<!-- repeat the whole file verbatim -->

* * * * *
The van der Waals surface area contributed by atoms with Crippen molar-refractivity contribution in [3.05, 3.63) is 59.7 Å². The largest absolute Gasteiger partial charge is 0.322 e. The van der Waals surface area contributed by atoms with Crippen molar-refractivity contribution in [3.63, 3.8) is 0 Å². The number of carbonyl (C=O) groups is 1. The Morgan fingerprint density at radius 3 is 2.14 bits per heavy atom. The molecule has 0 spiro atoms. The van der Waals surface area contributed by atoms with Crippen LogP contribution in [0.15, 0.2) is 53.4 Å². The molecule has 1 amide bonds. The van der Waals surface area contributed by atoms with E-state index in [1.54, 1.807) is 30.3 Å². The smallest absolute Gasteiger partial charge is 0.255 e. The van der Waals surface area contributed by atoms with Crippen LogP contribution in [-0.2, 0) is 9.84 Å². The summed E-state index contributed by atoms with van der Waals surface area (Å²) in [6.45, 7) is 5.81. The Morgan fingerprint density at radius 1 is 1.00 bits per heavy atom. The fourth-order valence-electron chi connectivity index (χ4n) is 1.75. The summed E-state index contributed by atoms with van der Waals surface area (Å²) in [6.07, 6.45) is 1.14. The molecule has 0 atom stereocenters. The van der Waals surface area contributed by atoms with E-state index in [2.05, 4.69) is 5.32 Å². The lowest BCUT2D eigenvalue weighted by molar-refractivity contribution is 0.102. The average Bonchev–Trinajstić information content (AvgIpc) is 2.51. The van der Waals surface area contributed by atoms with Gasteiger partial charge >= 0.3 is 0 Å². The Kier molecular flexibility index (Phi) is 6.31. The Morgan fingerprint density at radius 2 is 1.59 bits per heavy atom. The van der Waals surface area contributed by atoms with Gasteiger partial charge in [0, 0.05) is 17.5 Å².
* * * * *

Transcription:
The van der Waals surface area contributed by atoms with Crippen molar-refractivity contribution in [3.05, 3.63) is 59.7 Å². The largest absolute Gasteiger partial charge is 0.322 e. The van der Waals surface area contributed by atoms with Crippen molar-refractivity contribution in [3.63, 3.8) is 0 Å². The number of carbonyl (C=O) groups is 1. The Morgan fingerprint density at radius 3 is 2.14 bits per heavy atom. The molecule has 0 spiro atoms. The van der Waals surface area contributed by atoms with Crippen LogP contribution in [0.15, 0.2) is 53.4 Å². The molecule has 1 amide bonds. The van der Waals surface area contributed by atoms with E-state index in [1.54, 1.807) is 30.3 Å². The smallest absolute Gasteiger partial charge is 0.255 e. The van der Waals surface area contributed by atoms with Crippen LogP contribution in [-0.2, 0) is 9.84 Å². The summed E-state index contributed by atoms with van der Waals surface area (Å²) in [6.45, 7) is 5.81. The Morgan fingerprint density at radius 1 is 1.00 bits per heavy atom. The fourth-order valence-electron chi connectivity index (χ4n) is 1.75. The summed E-state index contributed by atoms with van der Waals surface area (Å²) in [6.07, 6.45) is 1.14. The molecule has 0 atom stereocenters. The van der Waals surface area contributed by atoms with E-state index in [2.05, 4.69) is 5.32 Å². The lowest BCUT2D eigenvalue weighted by molar-refractivity contribution is 0.102. The average Bonchev–Trinajstić information content (AvgIpc) is 2.51. The van der Waals surface area contributed by atoms with Gasteiger partial charge >= 0.3 is 0 Å². The Kier molecular flexibility index (Phi) is 6.31. The Morgan fingerprint density at radius 2 is 1.59 bits per heavy atom. The van der Waals surface area contributed by atoms with Gasteiger partial charge in [0, 0.05) is 17.5 Å².